Brautigan's "cybernetic ecology"

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Cybernetic Ecology
Cybernetic Ecology
Cybernetic Ecology
Cybernetic Ecology
Happy deer!
Happy deer!
Happy computer?
Happy computer?

"All Watched Over by Machines of Loving Grace"
by Richard Brautigan

I'd like to think (and
the sooner the better!)
of a cybernetic meadow
where mammals and computers
live together in mutually
programming harmony
like pure water
touching clear sky.

I like to think

  • (right now, please!)

of a cybernetic forest
filled with pines and electronics
where deer stroll peacefully
past computers
as if they were flowers
with spinning blossoms.

I like to think

  • (it has to be!)

of a cybernetic ecology
where we are free of our labors
and joined back to nature,
returned to our mammal brothers and sisters,
and all watched over
by machines of loving grace.

Richard Brautigan (1935-1983) is an American poet. In 1963 he published a poetry collection entitled All Watched Over by Machines of Loving Grace and in 1967 a poem with the same title was published. “All Watched Over by Machines of Loving Grace” is refreshingly interesting as the poem, instead of being about the fear of technology, focuses on the symbiosis between technology and nature.

In Brautigan’s poem technology does not pose a threat to nature but instead technology and nature when combined result in a “cybernetic ecology” where the relationship between technology (machine) and humanity is positive. In the first stanza of the poem, Brautigan creates an image of a technology rich environment “where mammals and computers live together in mutually programming harmony” indicating that the blend between the two is possible. The image that Brautigan creates succeeds at making the reader feel optimistic about such a world and even causing him or her to yearn for it. Interestingly, the poem was written in 1967 when the technology that Brautigan refers to on the second stanza, such as computers as flowers, was new. His whole new world is a “cybernetic meadow” one that which the readers were given the space to look at optimisticaly.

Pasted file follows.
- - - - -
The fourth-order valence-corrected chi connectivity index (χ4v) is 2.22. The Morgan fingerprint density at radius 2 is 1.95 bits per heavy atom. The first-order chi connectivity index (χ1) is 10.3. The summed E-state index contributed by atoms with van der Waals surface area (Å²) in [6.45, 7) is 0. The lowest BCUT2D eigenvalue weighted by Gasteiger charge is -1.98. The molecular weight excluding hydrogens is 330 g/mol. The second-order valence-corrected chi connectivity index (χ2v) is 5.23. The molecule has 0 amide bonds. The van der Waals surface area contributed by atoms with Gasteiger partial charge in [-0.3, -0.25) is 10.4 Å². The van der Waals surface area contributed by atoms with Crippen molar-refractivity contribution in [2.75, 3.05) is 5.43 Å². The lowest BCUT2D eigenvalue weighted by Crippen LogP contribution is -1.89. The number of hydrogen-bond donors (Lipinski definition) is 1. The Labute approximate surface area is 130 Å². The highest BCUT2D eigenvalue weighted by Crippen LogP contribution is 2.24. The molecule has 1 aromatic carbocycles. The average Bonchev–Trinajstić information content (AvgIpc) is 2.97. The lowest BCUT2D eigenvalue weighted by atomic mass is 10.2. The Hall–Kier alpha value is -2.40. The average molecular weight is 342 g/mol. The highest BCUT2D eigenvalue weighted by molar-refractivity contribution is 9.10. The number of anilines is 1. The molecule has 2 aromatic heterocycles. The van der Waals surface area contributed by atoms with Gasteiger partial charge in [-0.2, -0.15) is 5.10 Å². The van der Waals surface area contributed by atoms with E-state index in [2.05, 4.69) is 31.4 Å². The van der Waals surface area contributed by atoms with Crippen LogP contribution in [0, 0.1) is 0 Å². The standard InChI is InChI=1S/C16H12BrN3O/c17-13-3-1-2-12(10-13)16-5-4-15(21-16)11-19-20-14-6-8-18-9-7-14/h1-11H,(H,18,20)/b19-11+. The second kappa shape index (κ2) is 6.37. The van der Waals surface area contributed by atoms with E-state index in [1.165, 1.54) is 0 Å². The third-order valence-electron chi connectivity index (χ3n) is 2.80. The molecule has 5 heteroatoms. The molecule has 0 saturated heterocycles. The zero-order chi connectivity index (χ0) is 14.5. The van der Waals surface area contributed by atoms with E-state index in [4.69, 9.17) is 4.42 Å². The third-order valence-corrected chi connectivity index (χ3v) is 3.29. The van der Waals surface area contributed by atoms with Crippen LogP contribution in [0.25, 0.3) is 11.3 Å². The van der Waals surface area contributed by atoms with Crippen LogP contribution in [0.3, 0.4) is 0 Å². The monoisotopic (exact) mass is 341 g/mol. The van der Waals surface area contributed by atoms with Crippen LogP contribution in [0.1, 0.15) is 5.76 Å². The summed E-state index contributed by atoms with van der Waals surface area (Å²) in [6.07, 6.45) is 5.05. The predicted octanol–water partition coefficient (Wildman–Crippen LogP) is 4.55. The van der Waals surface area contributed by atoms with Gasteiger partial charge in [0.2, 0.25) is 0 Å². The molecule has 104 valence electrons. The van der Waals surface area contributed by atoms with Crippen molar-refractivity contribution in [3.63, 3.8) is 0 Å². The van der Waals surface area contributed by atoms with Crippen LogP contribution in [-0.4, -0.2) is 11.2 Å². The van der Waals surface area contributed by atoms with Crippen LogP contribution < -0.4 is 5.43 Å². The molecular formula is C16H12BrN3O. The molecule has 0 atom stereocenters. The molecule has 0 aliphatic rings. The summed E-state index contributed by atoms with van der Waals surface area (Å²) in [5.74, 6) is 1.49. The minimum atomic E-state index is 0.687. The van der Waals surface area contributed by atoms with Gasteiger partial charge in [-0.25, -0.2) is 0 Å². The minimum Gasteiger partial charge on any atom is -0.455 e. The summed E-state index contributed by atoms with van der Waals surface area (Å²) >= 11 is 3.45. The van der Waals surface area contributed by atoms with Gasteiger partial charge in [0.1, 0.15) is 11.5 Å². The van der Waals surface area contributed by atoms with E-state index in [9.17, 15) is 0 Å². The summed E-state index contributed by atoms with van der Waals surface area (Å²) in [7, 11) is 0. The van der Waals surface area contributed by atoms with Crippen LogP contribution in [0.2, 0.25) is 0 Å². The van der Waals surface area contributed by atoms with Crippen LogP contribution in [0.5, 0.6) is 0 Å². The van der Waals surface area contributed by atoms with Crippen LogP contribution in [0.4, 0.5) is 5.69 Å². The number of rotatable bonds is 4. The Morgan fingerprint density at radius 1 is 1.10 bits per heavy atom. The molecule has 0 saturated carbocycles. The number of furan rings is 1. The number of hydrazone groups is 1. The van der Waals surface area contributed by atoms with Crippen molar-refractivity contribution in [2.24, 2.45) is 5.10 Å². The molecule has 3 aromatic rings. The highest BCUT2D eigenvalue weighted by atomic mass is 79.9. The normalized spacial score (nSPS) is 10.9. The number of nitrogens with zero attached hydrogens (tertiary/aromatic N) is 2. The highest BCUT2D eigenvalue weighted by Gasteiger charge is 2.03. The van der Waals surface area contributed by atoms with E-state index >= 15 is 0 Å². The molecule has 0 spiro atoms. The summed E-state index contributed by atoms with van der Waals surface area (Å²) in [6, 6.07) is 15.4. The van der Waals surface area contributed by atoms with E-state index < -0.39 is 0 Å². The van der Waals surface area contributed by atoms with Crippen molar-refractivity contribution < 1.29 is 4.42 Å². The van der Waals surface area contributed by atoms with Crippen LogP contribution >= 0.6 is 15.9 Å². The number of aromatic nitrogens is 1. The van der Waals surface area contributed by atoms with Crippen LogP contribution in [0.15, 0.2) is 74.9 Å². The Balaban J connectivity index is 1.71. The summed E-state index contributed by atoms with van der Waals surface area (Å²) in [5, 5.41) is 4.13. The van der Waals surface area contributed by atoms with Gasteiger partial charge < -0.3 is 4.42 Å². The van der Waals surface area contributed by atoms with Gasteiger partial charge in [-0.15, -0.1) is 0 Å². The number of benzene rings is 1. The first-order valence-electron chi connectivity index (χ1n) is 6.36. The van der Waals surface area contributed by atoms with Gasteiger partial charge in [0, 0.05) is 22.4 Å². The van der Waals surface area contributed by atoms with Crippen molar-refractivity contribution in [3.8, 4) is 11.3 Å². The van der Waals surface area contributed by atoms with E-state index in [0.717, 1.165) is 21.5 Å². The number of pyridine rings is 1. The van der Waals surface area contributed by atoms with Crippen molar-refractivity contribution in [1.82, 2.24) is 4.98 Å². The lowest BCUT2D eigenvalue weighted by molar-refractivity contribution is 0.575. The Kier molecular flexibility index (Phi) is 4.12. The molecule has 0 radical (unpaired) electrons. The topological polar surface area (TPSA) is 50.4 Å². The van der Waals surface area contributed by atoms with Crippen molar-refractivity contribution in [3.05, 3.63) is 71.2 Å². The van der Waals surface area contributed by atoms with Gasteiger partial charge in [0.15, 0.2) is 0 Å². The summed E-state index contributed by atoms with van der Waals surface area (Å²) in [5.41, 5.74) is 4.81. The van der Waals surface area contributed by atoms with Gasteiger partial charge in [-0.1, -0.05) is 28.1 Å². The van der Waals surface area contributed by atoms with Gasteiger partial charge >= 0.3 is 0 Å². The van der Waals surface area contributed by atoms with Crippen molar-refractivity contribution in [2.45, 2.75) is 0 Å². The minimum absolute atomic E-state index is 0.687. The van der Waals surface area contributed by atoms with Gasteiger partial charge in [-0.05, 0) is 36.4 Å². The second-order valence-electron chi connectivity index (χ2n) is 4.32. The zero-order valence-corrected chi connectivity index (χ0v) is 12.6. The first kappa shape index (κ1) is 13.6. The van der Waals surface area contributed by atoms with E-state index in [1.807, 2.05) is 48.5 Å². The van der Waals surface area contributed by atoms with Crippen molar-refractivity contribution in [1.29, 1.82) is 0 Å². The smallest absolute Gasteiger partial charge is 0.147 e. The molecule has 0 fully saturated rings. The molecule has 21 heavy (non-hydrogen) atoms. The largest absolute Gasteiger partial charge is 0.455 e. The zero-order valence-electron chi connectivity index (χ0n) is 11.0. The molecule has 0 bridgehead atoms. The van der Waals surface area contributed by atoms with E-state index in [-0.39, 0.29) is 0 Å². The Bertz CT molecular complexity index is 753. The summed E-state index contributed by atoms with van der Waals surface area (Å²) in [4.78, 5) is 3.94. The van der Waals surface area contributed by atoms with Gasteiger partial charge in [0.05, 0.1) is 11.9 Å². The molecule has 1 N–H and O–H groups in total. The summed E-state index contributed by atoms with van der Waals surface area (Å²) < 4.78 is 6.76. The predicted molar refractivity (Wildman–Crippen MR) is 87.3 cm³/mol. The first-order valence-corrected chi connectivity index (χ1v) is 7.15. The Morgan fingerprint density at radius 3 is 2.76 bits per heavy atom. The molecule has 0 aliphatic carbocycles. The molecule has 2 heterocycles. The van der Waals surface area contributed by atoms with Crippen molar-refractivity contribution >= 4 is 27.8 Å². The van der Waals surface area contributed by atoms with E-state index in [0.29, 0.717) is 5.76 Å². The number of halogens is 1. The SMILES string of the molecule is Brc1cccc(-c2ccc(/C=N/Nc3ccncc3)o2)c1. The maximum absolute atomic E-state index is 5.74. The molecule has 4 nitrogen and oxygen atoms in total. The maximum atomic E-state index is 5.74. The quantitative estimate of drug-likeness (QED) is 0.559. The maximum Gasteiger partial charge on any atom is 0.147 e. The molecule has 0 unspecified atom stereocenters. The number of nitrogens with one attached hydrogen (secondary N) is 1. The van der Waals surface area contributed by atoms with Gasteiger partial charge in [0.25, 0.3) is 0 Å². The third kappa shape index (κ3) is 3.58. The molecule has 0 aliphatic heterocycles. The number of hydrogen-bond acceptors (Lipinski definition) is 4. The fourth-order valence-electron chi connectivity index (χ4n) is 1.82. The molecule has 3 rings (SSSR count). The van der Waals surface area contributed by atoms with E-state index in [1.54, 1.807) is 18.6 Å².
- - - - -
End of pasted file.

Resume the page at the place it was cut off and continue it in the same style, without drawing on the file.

Brautigan compares pines with electronics (in stanza two). He takes the image of electronoics as they are stocked in a an electonics store and takes them to the forest where they are situated by the pine trees. Both the images of pines and electonics are high and overwhelming, in Brautigan’s poem they are side by side.

A utopian world is constructed by Brautigan. As the title, “All Watched Over by Machines of Loving Grace,” implies the figure of God, who watches over the world, is technology. Hence, technology indeed can be loving.

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